Pictured below is a very interesting Fantasy World Map (thanks, Dan Meth!) Included are many fantasyscapes I’ll be discussing in future posts. From an initial survey, I see Middle Earth (I’ll be discussing The Hobbit); Narnia (The Lion, the Witch and the Wardrobe); and Where the Wild Things Are. I will discuss the map in The Wind in the Willows; and I will provide a map when I discuss James and the Giant Peach.
Have you ever wondered why maps are included in books? Are they treasure maps? Are they portals into another world? Are they symbols or metaphors? Are they provided to give you the lay of the land? Are they there so you can follow along in the adventure? Do you consult them and study them for clues? Do you question the information they provide? Why do some books have them and some do not?
Maps pictured in the flyleaf of a book have always intrigued me. They depict the landscape or geography of the story world and lead the reader into the adventure. Imaginary maps show the compass, the edges, the borders, the towns, the wild places, neighbouring countries, and the inhabitants. Author Karen Abrahamson thinks that maps “set hard boundaries around the reader’s imagination” (Abrahamson Blogpost 1); however, children’s author Avi suggests that “maps not only illuminate a story, but seem to give a singular sense of reality to a narrative” (Avi Blogpost 1). Maps stir children’s imaginations, but they also instruct. Authors draw on the conventions for map-making, which means creating an “imperial eye” for the reader. Ricardo Patron says, “The modern West…naturalizes geometric, optical isotropic space as a fundamental…category, and thereby gives undue authority to the abstractions of the mapmaker” (Dillon 32). The Wilderland map in The Hobbit portrays an “imperial” view of the world because we are viewing it from a Hobbit/Dwarfish (i.e. conqueror) point of view. However, the mapmaker may also challenge this representation and privilege domestic space (the map in The Wind in the Willows) or warrior space (the battle scenes in Thror’s Map). When the author and cartographer plot the map, they reveal many details about the fantasy land, such as the class structure, adjacent lands which may be acquired and conquered, and the dangers which lie ahead for the traveller. On a broader scale, maps offer clues about politics, nationhood, empire, and nostalgia for what a nation has lost. These are topics we will explore together in upcoming posts.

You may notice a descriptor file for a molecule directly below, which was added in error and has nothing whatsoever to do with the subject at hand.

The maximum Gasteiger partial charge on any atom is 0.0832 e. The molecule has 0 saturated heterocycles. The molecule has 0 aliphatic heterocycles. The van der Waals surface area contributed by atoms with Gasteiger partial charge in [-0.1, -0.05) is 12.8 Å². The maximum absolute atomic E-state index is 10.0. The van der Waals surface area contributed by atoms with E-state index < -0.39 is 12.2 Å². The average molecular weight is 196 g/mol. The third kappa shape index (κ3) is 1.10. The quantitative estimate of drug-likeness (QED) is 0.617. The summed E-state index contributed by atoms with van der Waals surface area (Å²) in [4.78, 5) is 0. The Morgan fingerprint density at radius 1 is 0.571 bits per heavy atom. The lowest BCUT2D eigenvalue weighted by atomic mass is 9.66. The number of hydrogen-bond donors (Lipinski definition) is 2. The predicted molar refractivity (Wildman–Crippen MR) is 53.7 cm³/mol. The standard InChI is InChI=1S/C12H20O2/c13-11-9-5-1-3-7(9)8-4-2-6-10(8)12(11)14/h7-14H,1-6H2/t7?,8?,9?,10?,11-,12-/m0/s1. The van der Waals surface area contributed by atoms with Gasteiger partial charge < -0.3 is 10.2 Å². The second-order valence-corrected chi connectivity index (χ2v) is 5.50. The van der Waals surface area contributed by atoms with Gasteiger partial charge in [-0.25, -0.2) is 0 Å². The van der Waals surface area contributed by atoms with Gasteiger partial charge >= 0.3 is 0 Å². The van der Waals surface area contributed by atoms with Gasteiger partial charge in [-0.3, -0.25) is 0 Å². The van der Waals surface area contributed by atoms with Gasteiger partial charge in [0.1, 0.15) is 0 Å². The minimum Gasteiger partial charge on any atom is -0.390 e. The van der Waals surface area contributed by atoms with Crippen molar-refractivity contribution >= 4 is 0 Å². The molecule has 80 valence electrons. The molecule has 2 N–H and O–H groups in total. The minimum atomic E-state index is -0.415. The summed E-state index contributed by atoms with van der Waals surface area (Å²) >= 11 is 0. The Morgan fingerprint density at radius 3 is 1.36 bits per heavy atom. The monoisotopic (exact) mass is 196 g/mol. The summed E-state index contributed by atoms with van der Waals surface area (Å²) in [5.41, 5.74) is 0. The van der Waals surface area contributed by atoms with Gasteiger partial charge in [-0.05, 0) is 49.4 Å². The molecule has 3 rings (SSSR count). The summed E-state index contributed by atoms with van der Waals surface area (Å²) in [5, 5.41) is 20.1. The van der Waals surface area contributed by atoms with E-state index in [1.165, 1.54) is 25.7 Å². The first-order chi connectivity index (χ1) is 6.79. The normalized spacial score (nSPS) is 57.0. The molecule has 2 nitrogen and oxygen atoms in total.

By discussing my chosen books chronologically, referencing historical events, and using the map as a jumping-off point, I will study and explore the maps of imagination, illustrations, and accompanying text to discover and share what they reveal. So grab your passport, your travel journal, and your binoculars. Come and join me on my adventures into fantasyland. Don’t worry about a GPS—I’ll provide a map for each trip we take. If you have any questions, please feel free to comment. I welcome your feedback.